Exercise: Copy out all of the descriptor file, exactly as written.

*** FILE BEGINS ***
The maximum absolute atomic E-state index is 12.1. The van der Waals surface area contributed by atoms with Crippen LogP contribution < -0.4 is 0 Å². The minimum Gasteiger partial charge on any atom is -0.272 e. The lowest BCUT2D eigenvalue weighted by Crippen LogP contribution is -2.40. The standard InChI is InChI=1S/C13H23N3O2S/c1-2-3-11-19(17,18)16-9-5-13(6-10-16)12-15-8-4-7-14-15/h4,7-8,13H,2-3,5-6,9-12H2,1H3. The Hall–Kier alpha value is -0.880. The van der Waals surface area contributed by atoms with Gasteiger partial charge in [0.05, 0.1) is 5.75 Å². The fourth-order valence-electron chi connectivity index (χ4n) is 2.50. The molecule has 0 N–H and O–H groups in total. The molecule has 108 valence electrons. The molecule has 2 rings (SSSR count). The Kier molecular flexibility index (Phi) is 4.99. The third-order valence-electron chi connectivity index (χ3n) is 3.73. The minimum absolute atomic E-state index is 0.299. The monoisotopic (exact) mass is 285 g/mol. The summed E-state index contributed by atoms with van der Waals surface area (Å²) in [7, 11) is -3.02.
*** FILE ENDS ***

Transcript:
The maximum absolute atomic E-state index is 12.1. The van der Waals surface area contributed by atoms with Crippen LogP contribution < -0.4 is 0 Å². The minimum Gasteiger partial charge on any atom is -0.272 e. The lowest BCUT2D eigenvalue weighted by Crippen LogP contribution is -2.40. The standard InChI is InChI=1S/C13H23N3O2S/c1-2-3-11-19(17,18)16-9-5-13(6-10-16)12-15-8-4-7-14-15/h4,7-8,13H,2-3,5-6,9-12H2,1H3. The Hall–Kier alpha value is -0.880. The van der Waals surface area contributed by atoms with Gasteiger partial charge in [0.05, 0.1) is 5.75 Å². The fourth-order valence-electron chi connectivity index (χ4n) is 2.50. The molecule has 0 N–H and O–H groups in total. The molecule has 108 valence electrons. The molecule has 2 rings (SSSR count). The Kier molecular flexibility index (Phi) is 4.99. The third-order valence-electron chi connectivity index (χ3n) is 3.73. The minimum absolute atomic E-state index is 0.299. The monoisotopic (exact) mass is 285 g/mol. The summed E-state index contributed by atoms with van der Waals surface area (Å²) in [7, 11) is -3.02.